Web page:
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How Did Robinhood Become the Most Popular Stock Trading App?

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How Did Robinhood Become the Most Popular Stock Trading App?

Robinhood was all over the headlines during the GameStop story in early 2021.

Yet, in 2020, the app already had 13 million users. Their pre-launch waitlist was the catalyst behind their growth.

It was 2013. Robinhood hadn’t even launched their app, yet their waitlist was already at one million users. That’s incredible to have that much buzz without having a viable product.

How’d they do it?

The Breakdown

Building FOMO in the pre-launch

They leveraged their fan base to invite potential users to gain invite-only access to the private beta. (Similar to how Gmail started on an invite-only basis.)

The waitlist itself created a sense of exclusivity, which naturally people want to be a part of. With the traditionally high commissions in the brokerage industry, especially if you’re trading frequently, free trades sound enticing.

It also got a big break by getting the attention of HackerNews, making the waitlist grow even more.

Pain-free sign-up

To capture this FOMO, Robinhood made the signup process extremely easy – they just asked for an email.

The design of the landing page (the top image within this article) was very intuitive. It didn’t have much copy or jargon.

Just one powerful hook:

“The world’s $0 commission stock brokerage. Stop paying $10 for every trade.”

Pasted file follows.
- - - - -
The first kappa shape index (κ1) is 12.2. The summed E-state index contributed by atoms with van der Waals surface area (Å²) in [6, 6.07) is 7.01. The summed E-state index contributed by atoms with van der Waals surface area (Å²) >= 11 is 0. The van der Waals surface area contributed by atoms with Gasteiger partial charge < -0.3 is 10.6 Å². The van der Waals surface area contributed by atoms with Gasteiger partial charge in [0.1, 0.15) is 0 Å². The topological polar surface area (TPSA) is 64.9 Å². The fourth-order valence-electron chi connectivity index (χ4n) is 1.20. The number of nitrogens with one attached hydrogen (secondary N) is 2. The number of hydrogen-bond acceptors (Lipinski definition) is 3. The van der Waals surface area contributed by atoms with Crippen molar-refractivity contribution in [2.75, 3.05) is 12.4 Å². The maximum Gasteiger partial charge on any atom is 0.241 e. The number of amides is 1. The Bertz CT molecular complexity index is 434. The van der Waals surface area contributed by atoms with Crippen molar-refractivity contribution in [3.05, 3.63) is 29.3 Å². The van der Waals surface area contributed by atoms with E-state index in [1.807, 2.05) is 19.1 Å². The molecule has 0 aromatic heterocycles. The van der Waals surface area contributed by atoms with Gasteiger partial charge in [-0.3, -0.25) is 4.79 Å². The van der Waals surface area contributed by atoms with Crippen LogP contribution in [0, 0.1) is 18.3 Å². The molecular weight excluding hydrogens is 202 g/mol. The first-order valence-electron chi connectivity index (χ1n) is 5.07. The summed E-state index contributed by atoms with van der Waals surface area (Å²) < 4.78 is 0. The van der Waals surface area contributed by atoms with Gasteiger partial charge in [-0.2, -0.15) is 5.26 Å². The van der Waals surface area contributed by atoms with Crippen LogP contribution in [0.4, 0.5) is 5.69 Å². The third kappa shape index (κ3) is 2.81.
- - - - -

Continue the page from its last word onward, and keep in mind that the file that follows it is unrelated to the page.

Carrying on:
Gamification of the referral system

The waitlist principle was first come, first served. Users, after entering the email on the sign-up page, were sent to a thank you page where they could see their spot in the line.

Yet, they were given the chance of gaining a higher position by referring Robinhood to their friends: “The more friends that join, the sooner you will get access.”

And they also made it easy to refer a friend.

This strategy gave Robinhood the initial boost to generate 13 million users and gain a $20 billion valuation in the process.

This framework is easily applicable, and not just for the pre-launch of a new business. It even works if you manage an e-commerce store and you’re about to launch a new product or a new line.

  1. Create a waitlist.
  2. Tell your audience that items are limited and people on the waitlist will have priority access. You can pump up the FOMO even more by saying that the first people on the list will also have access to a discount or another bonus.
  3. Gamify the experience with a referral system similar to the one used by Robinhood. The more referrals, the more chances of getting the bonus.
  4. Watch the sales roll in.

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